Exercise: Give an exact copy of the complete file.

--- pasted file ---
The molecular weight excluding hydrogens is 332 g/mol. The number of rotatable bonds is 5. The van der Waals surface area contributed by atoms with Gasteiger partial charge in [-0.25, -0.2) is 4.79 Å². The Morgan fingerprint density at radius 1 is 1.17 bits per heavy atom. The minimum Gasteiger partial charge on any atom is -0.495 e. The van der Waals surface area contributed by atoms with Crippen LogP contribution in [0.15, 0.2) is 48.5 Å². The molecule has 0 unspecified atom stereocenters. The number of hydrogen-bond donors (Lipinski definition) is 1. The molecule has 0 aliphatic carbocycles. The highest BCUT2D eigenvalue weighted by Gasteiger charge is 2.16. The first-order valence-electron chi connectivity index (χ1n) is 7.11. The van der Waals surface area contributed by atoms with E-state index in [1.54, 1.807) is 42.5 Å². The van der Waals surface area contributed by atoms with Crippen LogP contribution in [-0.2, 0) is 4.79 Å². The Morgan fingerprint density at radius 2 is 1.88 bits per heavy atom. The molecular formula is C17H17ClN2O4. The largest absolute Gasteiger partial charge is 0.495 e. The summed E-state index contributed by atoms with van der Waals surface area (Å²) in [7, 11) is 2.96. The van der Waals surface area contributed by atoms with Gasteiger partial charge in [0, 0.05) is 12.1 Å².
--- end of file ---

The molecular weight excluding hydrogens is 332 g/mol. The number of rotatable bonds is 5. The van der Waals surface area contributed by atoms with Gasteiger partial charge in [-0.25, -0.2) is 4.79 Å². The Morgan fingerprint density at radius 1 is 1.17 bits per heavy atom. The minimum Gasteiger partial charge on any atom is -0.495 e. The van der Waals surface area contributed by atoms with Crippen LogP contribution in [0.15, 0.2) is 48.5 Å². The molecule has 0 unspecified atom stereocenters. The number of hydrogen-bond donors (Lipinski definition) is 1. The molecule has 0 aliphatic carbocycles. The highest BCUT2D eigenvalue weighted by Gasteiger charge is 2.16. The first-order valence-electron chi connectivity index (χ1n) is 7.11. The van der Waals surface area contributed by atoms with E-state index in [1.54, 1.807) is 42.5 Å². The van der Waals surface area contributed by atoms with Crippen LogP contribution in [-0.2, 0) is 4.79 Å². The Morgan fingerprint density at radius 2 is 1.88 bits per heavy atom. The molecular formula is C17H17ClN2O4. The largest absolute Gasteiger partial charge is 0.495 e. The summed E-state index contributed by atoms with van der Waals surface area (Å²) in [7, 11) is 2.96. The van der Waals surface area contributed by atoms with Gasteiger partial charge in [0, 0.05) is 12.1 Å².